So when this patient comes in and presents to us, this patient with dementia, they are going to, more than likely, be accompanied by a caregiver. The caregiver is going to tell us a few things about themselves. The subjective data that we’re going to get from this patient is the first thing we’re going to see is they’re going to have trouble sleeping. This patient tends to want to stay up at night just because their day/night rhythm tends to be off. This patient is forgetful. They may be irritable. They may have poor appetite or no appetite. And when they do eat, they may cough when eating, and this may indicate maybe some type of aspiration. 

So when we assess the patient, there are going to be quite a few things that we’re going to be able to see. We’re going to be able to gather some good data just from assessing the patient and spending a little time with them. These things are, the patient may aphasic. And if you don’t know what that is, that’s just a loss of, of the sensory. They’re not going to be able to tell you or communicate, I have some discomfort. I have pain. I’m cold, I’m hot. They may be impulsive. You may notice that these patients are going to have some memory loss. They’re going to be agitated. So there’s going to be some agitation.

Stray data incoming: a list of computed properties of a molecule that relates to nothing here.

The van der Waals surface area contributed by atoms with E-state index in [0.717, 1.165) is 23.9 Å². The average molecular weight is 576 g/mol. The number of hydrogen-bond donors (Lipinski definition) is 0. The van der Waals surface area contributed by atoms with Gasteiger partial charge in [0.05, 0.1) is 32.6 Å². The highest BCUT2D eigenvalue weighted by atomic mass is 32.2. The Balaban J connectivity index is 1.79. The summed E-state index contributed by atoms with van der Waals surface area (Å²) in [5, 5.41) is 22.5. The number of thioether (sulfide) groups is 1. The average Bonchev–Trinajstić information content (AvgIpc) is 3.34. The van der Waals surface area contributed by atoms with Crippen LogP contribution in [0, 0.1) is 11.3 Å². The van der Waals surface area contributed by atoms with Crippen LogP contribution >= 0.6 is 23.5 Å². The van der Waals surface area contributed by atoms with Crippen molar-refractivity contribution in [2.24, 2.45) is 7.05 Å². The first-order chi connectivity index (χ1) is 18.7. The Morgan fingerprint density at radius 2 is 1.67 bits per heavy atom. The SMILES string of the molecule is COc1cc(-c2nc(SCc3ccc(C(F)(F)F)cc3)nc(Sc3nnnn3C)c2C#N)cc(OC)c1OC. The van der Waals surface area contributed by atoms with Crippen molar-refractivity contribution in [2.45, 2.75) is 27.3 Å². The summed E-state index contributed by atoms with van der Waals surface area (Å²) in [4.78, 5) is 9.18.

And then also they may have a short term memory deficit. There’s going to be some dysphagia or trouble swallowing. And finally, the term as we call sundowning. So sundowning is when the patient gets worse. At night, when the sun goes down, they tend to be more agitated, more impulsive. And we’re going to talk about that in the next couple of slides, we want to perform a good physical assessment. So this is our first nursing intervention to perform an assessment. A full physical and psychosocial assessment should be performed. This is to give us a baseline. We want a baseline. Where is this patient at? At this point, we want to take this time as well to assess the skin for breakdown and to see how advanced the dementia is. We also would like to do a swallow evaluation. These patients are at high risk for aspiration, so increased risk for aspiration. And because they are at increased risk for aspiration, they need a swallow evaluation. The liquids that they drink mainly to be thinking on their food may need to be chopped. So let’s say thin, thicken liquids, or chop food.